Let's get the obvious out of the way: If you represent a brand on Facebook, you should be posting photos. Study has shown that photo posts on Facebook receive vastly higher rates of engagement and viral spread than your standard text or link posts. That's not a big surprise to anyone who's spent very much time in a news feed recently.
But not all photos are created equal. Bland stock photos. Boring product shots. Headshots. Vague event crowd snapshots. Sure, they might increase the visibility of what would otherwise be a text-only snoozefest on Facebook. But that doesn't mean they're going to drive people to interact with your brand's messaging. We're talking about photos that your audience is going to care about.
So what will drive engagement? What types of photos scream out for "likes" and comments and -- dare I say it -- shares? Let's look at the brands that are having the greatest success with images on Facebook and why. (And for no additional cost whatsoever, certain photo posts fall into more than one of the success categories in this article -- total bonus.)
The best part? Even though the brands in this article are the digital brand equivalents of Dwayne "The Rock" Johnson, their Facebook image strategies are easy to learn from.
Shareable event or holiday imagery
Whether it's Christmas, Mother's Day, or Houseplant Appreciation Day, people are going to flock to Facebook to wish their friends and family a happy one. That's why the savviest brands on Facebook get in on the action by posting brand-relevant holiday images that people want to share. If done right, you're giving your fans the equivalent of a free greeting card to send to family and friends at the click of a mouse.
The brand play can be subtle, as was the case in Target's Cinco de Mayo image:
Or you can be a little more overt:
Generally speaking, the more rabid your fans, the more prominently you can feature your brand. Hello Kitty is a classic example:
And again, this opportunity isn't relegated only to holidays. Consider major events, like Election Day. How many posts from friends do you see with a generic text-only "I voted" equivalent? Give those folks a more-interesting way to share this news:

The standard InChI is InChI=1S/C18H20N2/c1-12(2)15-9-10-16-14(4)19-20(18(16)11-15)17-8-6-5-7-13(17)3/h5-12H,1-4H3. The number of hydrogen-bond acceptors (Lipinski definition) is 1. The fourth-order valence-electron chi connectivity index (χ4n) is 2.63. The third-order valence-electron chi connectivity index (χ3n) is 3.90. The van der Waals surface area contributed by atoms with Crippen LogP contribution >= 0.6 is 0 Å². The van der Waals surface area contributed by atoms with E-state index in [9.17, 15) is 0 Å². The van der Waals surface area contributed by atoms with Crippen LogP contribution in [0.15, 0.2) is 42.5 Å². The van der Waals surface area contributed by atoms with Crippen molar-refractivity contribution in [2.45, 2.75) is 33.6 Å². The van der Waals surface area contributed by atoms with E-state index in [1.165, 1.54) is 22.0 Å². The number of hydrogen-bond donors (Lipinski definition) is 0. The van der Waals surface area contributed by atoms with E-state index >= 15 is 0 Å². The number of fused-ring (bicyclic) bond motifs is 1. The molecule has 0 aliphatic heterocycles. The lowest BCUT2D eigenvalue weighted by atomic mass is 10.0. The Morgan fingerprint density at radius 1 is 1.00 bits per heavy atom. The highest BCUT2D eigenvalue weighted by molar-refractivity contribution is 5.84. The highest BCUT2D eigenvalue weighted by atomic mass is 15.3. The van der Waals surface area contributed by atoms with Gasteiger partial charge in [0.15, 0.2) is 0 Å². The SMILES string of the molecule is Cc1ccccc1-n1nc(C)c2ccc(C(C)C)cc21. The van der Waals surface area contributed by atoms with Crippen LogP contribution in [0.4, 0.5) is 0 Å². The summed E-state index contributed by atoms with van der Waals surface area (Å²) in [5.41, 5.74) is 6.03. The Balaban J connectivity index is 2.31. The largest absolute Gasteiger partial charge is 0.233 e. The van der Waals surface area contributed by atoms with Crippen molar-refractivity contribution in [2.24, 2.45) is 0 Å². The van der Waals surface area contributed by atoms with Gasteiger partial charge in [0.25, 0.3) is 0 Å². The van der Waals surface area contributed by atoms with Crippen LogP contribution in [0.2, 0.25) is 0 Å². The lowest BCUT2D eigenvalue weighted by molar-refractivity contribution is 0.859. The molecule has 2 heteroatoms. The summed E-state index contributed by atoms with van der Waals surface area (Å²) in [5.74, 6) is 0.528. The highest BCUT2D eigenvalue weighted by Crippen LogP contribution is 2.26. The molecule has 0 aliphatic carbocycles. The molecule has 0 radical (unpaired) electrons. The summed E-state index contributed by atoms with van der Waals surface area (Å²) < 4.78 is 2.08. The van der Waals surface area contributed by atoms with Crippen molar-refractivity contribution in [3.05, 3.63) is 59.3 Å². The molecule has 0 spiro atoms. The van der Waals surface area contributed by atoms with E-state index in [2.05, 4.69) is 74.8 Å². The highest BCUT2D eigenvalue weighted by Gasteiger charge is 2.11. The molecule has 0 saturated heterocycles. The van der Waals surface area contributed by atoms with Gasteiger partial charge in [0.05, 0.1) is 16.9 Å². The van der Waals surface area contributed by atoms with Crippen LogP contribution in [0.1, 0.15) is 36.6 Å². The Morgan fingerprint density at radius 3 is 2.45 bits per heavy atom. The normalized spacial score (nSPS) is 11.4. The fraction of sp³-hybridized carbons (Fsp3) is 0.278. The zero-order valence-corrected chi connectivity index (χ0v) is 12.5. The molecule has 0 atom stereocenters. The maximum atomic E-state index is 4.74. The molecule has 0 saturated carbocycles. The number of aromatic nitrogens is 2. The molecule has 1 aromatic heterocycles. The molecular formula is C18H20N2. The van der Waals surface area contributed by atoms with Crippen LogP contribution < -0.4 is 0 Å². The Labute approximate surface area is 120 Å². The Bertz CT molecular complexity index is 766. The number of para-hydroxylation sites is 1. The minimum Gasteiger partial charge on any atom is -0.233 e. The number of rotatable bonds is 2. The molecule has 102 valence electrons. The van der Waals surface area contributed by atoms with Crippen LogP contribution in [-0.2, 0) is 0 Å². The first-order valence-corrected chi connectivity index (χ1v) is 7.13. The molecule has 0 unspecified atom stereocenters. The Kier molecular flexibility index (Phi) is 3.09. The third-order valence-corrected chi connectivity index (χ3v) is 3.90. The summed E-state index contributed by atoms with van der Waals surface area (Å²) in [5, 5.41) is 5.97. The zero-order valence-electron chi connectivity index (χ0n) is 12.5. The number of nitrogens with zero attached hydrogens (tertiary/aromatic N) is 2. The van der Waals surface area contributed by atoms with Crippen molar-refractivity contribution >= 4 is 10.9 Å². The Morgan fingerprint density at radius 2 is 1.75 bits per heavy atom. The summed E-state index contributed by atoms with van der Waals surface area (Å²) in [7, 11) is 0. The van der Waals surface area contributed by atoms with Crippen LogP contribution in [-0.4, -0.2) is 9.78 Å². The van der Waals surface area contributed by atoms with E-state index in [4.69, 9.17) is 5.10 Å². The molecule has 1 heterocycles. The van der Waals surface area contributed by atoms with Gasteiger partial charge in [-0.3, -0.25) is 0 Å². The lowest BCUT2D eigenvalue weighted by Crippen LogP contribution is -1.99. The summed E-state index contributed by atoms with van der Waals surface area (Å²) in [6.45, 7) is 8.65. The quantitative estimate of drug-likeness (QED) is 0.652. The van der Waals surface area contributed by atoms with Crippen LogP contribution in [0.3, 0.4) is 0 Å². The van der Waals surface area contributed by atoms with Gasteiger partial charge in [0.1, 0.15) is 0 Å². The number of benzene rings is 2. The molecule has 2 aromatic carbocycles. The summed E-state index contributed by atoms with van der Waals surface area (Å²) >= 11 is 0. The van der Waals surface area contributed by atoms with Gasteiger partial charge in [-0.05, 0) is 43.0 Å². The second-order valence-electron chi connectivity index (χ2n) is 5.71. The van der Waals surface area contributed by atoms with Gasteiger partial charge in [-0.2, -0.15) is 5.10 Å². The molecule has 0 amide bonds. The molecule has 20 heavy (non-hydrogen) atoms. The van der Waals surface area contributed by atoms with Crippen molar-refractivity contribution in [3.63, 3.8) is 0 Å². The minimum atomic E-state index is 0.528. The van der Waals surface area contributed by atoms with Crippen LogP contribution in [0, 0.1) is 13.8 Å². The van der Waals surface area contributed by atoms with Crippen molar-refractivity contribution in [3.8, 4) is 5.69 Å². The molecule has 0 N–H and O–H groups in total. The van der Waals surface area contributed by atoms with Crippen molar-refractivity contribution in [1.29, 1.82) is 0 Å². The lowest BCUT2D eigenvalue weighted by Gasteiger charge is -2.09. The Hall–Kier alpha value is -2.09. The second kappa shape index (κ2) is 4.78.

The less-ordinary product shot
When you release a new product, you might just be tempted to snap a glamour shot and post away. And in certain cases, that's completely sufficient. But you'll get more mileage out of images that display the product in a unique way. This might be via a visual pun, as McDonald's did with its Fish McBites:
Yes, many of the 16,000-plus comments inevitably remark on the gag-inducing concept of the product. But that's dwarfed by the 118,000-plus "likes" the image received. No doubt, this image performed better than a strict close-up of some greasy fried fish nuggets would have.
Even if your product is a bit more visually appealing than your average Fish McBite, you'll still benefit from photos that take a unique angle (or that contain unique angling) on your product or display it in a cool or compelling environment. No one gets this better than automobile companies. Just check out the Facebook pages of any of the biggies. Their product shots are automotive pornography, and people love them.
This one is probably pretty obvious to anyone marketing food or beverages. Your images need to make people drool. But some images do it better than others.
Take this Starbucks image, for example:
There's nothing wrong with that image. And no one is going to complain about 4,600-plus "likes." But compare it to this other Starbucks post:
BAM. More than 97,000 "likes." That's the power of well-executed food porn.
Also, in addition to over-the-top product shots, don't forget to showcase the various uses of your product. In some cases, that might be in the context of a recipe, like in this Reese's example:
In this case, Reese's is capitalizing on two Facebook photo best practices. Which leads me to...
Your brand in the real world
Fan photos are powerful things. They're eye candy and a testimonial all wrapped up in one shareable little package. So make use of them. When you discover good fan pics, share them to your fans.
Few brands are doing this quite as well as Converse. The brand frequently showcases its product in surprising places via its fan photos:
But it doesn't neglect the simpler fan photos either:
Believe it or not, both types of images perform exceptionally well for the brand.
Yes, a picture is worth 1,000 words. But a picture and words? Well, that's worth -- like -- 1,007 words:
This is a relatively simple but effective example from Dove. But the quotes can take many forms -- actual historical quotes by respected figures or (as in the Dove example) powerful sentiments without any specific attribution.
Oreo is the master of the visual quotation. From the self-glorifying humor play:
To the fan testimonial (i.e., tying in the previously mentioned "your brand in the real world" best practice):
Pop culture spoofs
OK, so we've covered Facebook Photo-Posting 101. Ready for the advanced track? Now's the time to start getting clever. To do so, don't hesitate to draw on pop icons and trending topics -- and then shoehorn your brand right in there:
Duh -- cat photos (bonus: caption contests)
And finally, if you can get away with it -- post cat photos. Everyone else does. And no matter how played-out the trend might seem, people love it. Walmart took it a step further with a caption contest -- which practically seems like cheating when it comes to engaging people on Facebook. But you can't argue with 97,000-plus "likes," 16,000-plus comments, and a whopping 17,000-plus shares.
To receive regular updates of the most engaging brand Facebook posts -- most of which are usually photos -- I recommend subscribing to Zuum's TopTen email, which regularly features the best-performing posts from the top 100 brands on Facebook.